What to watch for and what to watch out for when choosing a contractor.
Having major work performed in your home, such as heating and air conditioning equipment replacement, duct system renovations, and addressing building performance issues requires important decisions. This report is designed to help you arrive at a decision that is right for you. Not your contractor. Not your neighbor. It’s your money, your comfort, your safety.
Finding a trustworthy contractor to install and service this type of work is paramount. Why? Because in the end, it is the contractor who will make the biggest difference in how the job goes, how well it performs after the installation, how comfortable it will keep you, how safe it will keep you, and how much it will cost you to operate the system.
Consider this: If this investment was a new car, you could determine the make, model and options and comparison shop among similar dealerships. All the cars of that make and model at all the dealerships are made by the same people, in the same factory, under the same conditions. But what if each dealer had to assemble the car himself? Suppose your new Ford was shipped out in thousands of pieces in a giant box, and each dealer had to build each car from scratch in his garage? Do you think there might be a difference in the quality of the finished product between dealers? Do you think one dealer might start skipping a few things here or there to lower his costs so he could be cheaper than the next guy? Same make, same model, but would the end product be the same? Would you get what you paid for? How would you know?
In the HVAC (Heating, Ventilation and Air Conditioning) industry, that is how your system comes. In boxes.
So how do you find a trustworthy contractor? Following is a checklist of items crucial to helping you determine if the contractor you are considering can provide you with a pleasant experience and an indoor comfort system that does everything it should.
The company you choose should educate you so that you can make the best decisions for your home and for your family.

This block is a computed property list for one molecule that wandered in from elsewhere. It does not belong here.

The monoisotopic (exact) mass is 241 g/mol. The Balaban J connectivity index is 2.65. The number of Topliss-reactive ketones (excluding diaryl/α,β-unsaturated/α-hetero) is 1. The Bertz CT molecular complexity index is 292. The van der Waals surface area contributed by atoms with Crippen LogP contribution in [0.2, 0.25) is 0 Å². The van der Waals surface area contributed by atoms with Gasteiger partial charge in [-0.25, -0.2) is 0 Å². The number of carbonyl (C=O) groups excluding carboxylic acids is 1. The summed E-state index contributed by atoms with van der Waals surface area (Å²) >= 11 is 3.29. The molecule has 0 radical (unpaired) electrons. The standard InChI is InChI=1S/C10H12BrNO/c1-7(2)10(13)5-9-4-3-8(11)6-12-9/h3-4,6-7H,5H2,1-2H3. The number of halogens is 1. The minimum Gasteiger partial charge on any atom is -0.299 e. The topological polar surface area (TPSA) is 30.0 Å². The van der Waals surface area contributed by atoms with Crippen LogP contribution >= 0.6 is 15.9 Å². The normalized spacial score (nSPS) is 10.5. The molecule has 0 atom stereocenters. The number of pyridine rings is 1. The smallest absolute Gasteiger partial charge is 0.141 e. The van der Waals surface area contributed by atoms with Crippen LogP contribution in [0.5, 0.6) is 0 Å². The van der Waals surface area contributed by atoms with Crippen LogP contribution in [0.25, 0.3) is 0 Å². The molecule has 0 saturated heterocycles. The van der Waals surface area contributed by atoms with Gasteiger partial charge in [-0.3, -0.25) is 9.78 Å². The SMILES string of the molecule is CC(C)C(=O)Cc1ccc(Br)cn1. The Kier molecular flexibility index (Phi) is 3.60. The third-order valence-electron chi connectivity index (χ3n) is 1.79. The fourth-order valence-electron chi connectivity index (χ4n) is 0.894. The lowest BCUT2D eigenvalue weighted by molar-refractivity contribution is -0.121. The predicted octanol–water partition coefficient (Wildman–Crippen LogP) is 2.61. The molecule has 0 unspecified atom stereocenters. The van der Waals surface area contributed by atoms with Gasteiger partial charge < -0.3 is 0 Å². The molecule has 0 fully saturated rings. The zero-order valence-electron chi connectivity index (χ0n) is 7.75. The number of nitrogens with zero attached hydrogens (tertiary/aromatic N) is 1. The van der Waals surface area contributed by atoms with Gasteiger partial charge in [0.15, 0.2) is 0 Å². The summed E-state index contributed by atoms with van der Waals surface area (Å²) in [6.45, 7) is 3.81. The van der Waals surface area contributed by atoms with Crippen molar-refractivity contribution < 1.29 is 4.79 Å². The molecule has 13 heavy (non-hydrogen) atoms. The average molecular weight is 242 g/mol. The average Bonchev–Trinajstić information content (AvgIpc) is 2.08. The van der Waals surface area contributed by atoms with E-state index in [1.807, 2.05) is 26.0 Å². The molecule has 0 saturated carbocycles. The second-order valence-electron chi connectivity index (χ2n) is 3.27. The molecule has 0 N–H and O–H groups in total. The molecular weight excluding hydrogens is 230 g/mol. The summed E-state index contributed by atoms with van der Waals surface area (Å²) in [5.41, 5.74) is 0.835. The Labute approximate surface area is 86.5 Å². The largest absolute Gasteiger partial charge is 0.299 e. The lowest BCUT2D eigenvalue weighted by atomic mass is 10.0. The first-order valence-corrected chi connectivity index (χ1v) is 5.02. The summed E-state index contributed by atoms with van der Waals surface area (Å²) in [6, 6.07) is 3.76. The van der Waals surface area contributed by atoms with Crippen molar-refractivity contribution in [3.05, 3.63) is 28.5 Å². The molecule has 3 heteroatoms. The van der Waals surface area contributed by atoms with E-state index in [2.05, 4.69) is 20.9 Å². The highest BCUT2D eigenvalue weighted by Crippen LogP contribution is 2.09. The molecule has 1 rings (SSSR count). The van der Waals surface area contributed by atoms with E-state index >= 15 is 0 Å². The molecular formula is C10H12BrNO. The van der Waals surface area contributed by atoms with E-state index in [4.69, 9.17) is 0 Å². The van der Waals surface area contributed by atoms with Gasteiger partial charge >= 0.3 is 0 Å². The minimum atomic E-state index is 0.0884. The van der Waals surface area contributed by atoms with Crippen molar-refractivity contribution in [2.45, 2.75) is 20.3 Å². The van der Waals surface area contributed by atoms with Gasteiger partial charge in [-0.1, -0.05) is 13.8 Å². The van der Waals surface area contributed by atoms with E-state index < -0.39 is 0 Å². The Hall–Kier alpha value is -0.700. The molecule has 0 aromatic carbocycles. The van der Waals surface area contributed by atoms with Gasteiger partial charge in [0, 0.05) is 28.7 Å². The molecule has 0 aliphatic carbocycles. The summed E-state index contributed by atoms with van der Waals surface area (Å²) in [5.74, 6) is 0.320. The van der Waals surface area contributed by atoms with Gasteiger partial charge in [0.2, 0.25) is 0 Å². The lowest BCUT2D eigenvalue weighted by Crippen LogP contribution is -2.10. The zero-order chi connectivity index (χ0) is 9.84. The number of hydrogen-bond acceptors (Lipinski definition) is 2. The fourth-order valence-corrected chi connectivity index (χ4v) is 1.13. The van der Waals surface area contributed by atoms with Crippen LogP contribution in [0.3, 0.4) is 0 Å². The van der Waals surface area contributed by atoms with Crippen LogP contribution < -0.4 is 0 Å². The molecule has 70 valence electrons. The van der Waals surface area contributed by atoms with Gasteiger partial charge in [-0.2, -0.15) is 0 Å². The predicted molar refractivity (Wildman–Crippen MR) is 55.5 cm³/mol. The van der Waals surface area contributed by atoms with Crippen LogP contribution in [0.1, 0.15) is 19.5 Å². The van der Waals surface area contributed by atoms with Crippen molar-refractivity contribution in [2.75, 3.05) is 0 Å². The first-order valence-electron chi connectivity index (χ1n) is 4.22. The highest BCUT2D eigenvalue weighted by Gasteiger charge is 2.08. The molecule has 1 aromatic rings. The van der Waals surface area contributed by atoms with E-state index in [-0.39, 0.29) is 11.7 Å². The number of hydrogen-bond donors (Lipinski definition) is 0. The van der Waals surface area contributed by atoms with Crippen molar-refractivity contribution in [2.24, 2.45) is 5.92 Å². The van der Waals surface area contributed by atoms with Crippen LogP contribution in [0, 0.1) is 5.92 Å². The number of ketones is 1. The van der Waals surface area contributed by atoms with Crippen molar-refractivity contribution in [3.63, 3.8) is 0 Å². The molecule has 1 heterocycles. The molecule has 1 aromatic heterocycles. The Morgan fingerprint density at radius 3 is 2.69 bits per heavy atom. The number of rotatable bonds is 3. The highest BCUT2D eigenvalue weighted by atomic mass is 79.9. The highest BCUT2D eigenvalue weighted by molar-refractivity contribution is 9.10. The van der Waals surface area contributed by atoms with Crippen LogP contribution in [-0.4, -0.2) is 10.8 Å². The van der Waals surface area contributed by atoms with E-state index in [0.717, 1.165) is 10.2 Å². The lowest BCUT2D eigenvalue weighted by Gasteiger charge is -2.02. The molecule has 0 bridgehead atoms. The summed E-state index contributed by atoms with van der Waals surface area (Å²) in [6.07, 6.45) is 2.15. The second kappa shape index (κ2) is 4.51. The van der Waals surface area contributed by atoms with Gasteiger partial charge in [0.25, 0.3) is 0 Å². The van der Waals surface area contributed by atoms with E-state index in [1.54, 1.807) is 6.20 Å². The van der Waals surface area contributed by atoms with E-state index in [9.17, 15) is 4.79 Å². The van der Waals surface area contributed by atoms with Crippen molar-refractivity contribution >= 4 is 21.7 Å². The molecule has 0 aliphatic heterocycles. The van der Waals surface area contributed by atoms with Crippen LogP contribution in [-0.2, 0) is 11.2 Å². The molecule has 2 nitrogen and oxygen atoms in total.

The first thing they should do is answer the telephone with real people. You shouldn’t have to leave a message on an answering machine or put up with a call routing system.
They should schedule a time at your convenience to visit with you.
They should have a conversation with you about your needs. Nobody knows more about how well or poorly a system is working than the people living with it everyday.
They should perform a “Heating and Cooling Load Analysis” of your home to determine the correct capacity of the system they are going to propose. It is the only sure way to be certain the system will do everything you expect of it.
They should determine the exact amount of air flow each room needs.
They should rate your existing system’s performance and delivered efficiency. This provides a baseline so that any improvements or changes can be measured, giving you proven results.
They should measure your system’s Static Pressure (sort of like your Blood Pressure).
They should be recording temperatures.
They should measure the exact amount of air coming from each register.
They should involve you in this process so you can understand the causes of comfort issues and energy waste.
They should provide you with a written report of their findings.
They should provide you with a detailed proposal, outlining several options based on your specific need and budget requirements.
They should show you how you can pay for this work. They should offer several methods of financing and be able to discuss them with you.
They should NEVER use high pressure sales. You should never feel pressured to make a decision. Be wary of “limited supply” offers, extra savings if you buy today, anything “free”, and so forth.
You should have all the information you need to make an informed, educated decision.
Once you decide to have the work done, then what?
The company you choose should:
Be able to tell you when the work can be scheduled and how long it will take.
Provide technicians who are certified by a nationally recognized agency such as the National Comfort Institute (NCIMaxx.com), North American Technician Excellence (NATEX.org) or the Building Performance Institute (BPI.org).
Provide technicians who are friendly, clean, uniformed and drug tested.
Be environmentally responsible. All technicians must be EPA certified. Refrigerant must be reclaimed and never vented into the atmosphere.
Be licensed by the State of
Carry complete insurance, including Workmen’s Comp, Automobile, and Commercial Liability in an amount not less than $2 million. Ask to see their Certificate of Insurance.
NEVER ask for more than a 50% deposit before the work is completed.
Provide you with WRITTEN GUARANTEES of their work (NOT manufacturers’ warranties). Be sure to ask what their guarantees are and demand them in writing.
Provide client references, including name and contact information.
Provide a written proposal detailing the equipment and material to be used, the work to be performed, the warranties and guarantees included, and the EXACT price to be paid.